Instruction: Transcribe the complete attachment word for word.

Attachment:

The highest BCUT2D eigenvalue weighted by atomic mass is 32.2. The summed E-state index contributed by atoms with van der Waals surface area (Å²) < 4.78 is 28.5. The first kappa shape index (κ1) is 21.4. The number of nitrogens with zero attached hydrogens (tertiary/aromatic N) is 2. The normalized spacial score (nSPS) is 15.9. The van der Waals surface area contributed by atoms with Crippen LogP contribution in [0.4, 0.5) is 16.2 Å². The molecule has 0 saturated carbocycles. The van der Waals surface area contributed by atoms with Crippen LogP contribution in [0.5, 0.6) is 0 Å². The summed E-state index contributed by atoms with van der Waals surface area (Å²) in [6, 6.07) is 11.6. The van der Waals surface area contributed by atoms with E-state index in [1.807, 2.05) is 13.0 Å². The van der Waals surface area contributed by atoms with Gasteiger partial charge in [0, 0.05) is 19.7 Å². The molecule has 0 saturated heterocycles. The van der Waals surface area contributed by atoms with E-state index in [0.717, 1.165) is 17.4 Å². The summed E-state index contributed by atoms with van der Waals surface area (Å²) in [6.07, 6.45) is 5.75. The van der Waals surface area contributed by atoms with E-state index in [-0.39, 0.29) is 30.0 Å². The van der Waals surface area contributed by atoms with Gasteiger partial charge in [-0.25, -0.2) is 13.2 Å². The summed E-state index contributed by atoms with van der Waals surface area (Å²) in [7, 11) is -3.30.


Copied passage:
The highest BCUT2D eigenvalue weighted by atomic mass is 32.2. The summed E-state index contributed by atoms with van der Waals surface area (Å²) < 4.78 is 28.5. The first kappa shape index (κ1) is 21.4. The number of nitrogens with zero attached hydrogens (tertiary/aromatic N) is 2. The normalized spacial score (nSPS) is 15.9. The van der Waals surface area contributed by atoms with Crippen LogP contribution in [0.4, 0.5) is 16.2 Å². The molecule has 0 saturated carbocycles. The van der Waals surface area contributed by atoms with Crippen LogP contribution in [0.5, 0.6) is 0 Å². The summed E-state index contributed by atoms with van der Waals surface area (Å²) in [6, 6.07) is 11.6. The van der Waals surface area contributed by atoms with E-state index in [1.807, 2.05) is 13.0 Å². The van der Waals surface area contributed by atoms with Gasteiger partial charge in [0, 0.05) is 19.7 Å². The molecule has 0 saturated heterocycles. The van der Waals surface area contributed by atoms with E-state index in [0.717, 1.165) is 17.4 Å². The summed E-state index contributed by atoms with van der Waals surface area (Å²) in [6.07, 6.45) is 5.75. The van der Waals surface area contributed by atoms with E-state index in [-0.39, 0.29) is 30.0 Å². The van der Waals surface area contributed by atoms with Gasteiger partial charge in [-0.25, -0.2) is 13.2 Å². The summed E-state index contributed by atoms with van der Waals surface area (Å²) in [7, 11) is -3.30.